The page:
We’ve received a lot of email from you wondering what we have been up to since we arrived in Fiji eight weeks ago. Thanks for all your concern and correspondence, and we always enjoy hearing from you. The weather is crappy at the moment. It is windy, overcast and rainy so diving and hiking are out. It’s either clean the bottom of the boat or do some writing. OK, I guess the bottom isn’t THAT dirty.
Yes, the political situation in Fiji is still dicey. So far, it has not affected us too much, but we have been avoiding populated areas and maintaining a readiness to head directly west to Vanuatu if the situation warrants. We keep a close ear to the short wave radio, listening to the latest news from the BBC and the local Fiji radio station which is called, believe it or not, “Bula 100.” Thanks also to Cate’s brother, Matthew, who regularly emails us reports on the crisis from the fijilive.com website. We feel very bad for the Fijians. The racial, power and money struggle between a very few here will set back the already fragile economy by at least ten years. The good news is that George Speight and his band of hooligan supporters are “detained” on an isolated prison island so it looks as if the military can finally begin to reestablish peace and order to the country. We remain bound and determined not to let that #!*&$@! screw up our Fijian cruising plans!
We ended up hanging out in the little backwater town Savusavu for a couple of weeks after our arrival. Being the only boat from the Auckland to Savusavu Race fleet to actually make it to Fiji, we were treated well by everyone around the Copra Shed Marina and Savusavu Yacht Club. We even received a write-up in the “Fiji Sun” newspaper, as the “only yacht to complete the race.” I guess it made a better story than “Stupid Yank yachties keep sailing, hard to weather, right into a banana republic in the middle of a hostile coup d’etat.”
It was nice to have some meals ashore (no cooking or dishes!), and to catch up on our rest and boat maintenance. MooCrew Amy, Eric and Todd all hung out to enjoy a bit of R & R in Fiji before returning to the real world. Nick’s wife Karen joined him and shifted boats to hang out with our buddy boaters Tim and Cindy on Total Devotion. For Cort, it was back to the States the day after we arrived due to family and work obligations. I guess for some it’s not the destination, but the journey that matters. A big thanks to all of them for a safe and fun passage, in spite of the less than favorable sailing conditions and questionable destination.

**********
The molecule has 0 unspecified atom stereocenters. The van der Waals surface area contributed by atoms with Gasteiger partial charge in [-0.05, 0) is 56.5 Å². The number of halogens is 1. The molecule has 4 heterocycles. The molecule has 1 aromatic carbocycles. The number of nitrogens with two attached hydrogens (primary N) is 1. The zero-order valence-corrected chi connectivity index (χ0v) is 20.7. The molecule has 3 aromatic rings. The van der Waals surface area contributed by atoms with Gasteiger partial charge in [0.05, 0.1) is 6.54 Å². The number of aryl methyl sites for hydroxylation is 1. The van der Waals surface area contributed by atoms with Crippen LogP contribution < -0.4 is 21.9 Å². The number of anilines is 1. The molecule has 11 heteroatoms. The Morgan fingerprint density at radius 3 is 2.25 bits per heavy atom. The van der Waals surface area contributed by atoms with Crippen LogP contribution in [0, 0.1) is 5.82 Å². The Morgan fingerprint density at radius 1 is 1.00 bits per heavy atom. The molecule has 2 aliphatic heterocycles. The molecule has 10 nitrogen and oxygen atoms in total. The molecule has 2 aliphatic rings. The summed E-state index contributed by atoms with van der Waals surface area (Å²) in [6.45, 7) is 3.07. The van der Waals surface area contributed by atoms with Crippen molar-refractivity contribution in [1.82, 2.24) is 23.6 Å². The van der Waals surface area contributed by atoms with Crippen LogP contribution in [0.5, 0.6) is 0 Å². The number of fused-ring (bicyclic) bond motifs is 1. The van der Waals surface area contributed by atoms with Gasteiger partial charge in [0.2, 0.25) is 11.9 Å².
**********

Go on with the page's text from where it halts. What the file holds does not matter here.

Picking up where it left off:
The Saturday after we arrived, the Savusavu Yacht Club sponsored a fun race to the lovely little island of Koro, about 30 miles south, so of course we joined the fleet. It was a bash, beating into fresh southeast tradewinds the entire way, but due to some great trimming and helming by the crack crew, and catching a favorable wind shift near the end, we placed second in the fleet and won a gift certificate to our favorite restaurant in town. The only resort on the island of Koro hosted a party for the entire fleet that night. The bar and buffet were open and free the entire evening, and there was even a live band playing dance music afterwards. NO COOKING, NO DISHES and NO BILL!!
The Total Devotion crew joined us for a hike to a remote waterfall the following day. The locals told us “Follow this road for 20 minutes and head downstream when you come to the creek. You can walk along the beach to return to the cove.” Well, the first part was fine. We all enjoyed a nice walk on the high road overlooking the ocean, and a short trek down the lazy creek teeming with freshwater prawns. Of course, the waterfall was dramatic and we all had a refreshing swim in the cool water under the falls. We assumed that the creek ran to the sea, as most creeks eventually do. Wrong! It ran toward the sea, into a mangrove swamp and more or less disappeared into dense undergrowth. After a half hour of bushwhacking, we finally found the beach. Ah, no worries, now just follow this nice beach to the cove. Wrong again! It was about four miles of hiking and wading along the water on everything from soft sand beach, to bush trail, to rocky cliffs, to get back to the cove. Those of us who made it all the way summoned boats to collect the tired, sore and blistered scattered along the way.
We had a quick and pleasant downwind sail back to Savusavu a couple days later, where Cate and I said good-bye to all the remaining MooCrew and began provisioning up for some cruising. After waiting out some reinforced trade winds for a few days, we headed east to Viani Bay, one of the cruiser’s favorite destinations, and met up with our Auckland marina neighbors Rita and David from Bossanova. I think that Bossanova is Brazilian for “let’s PARTY!”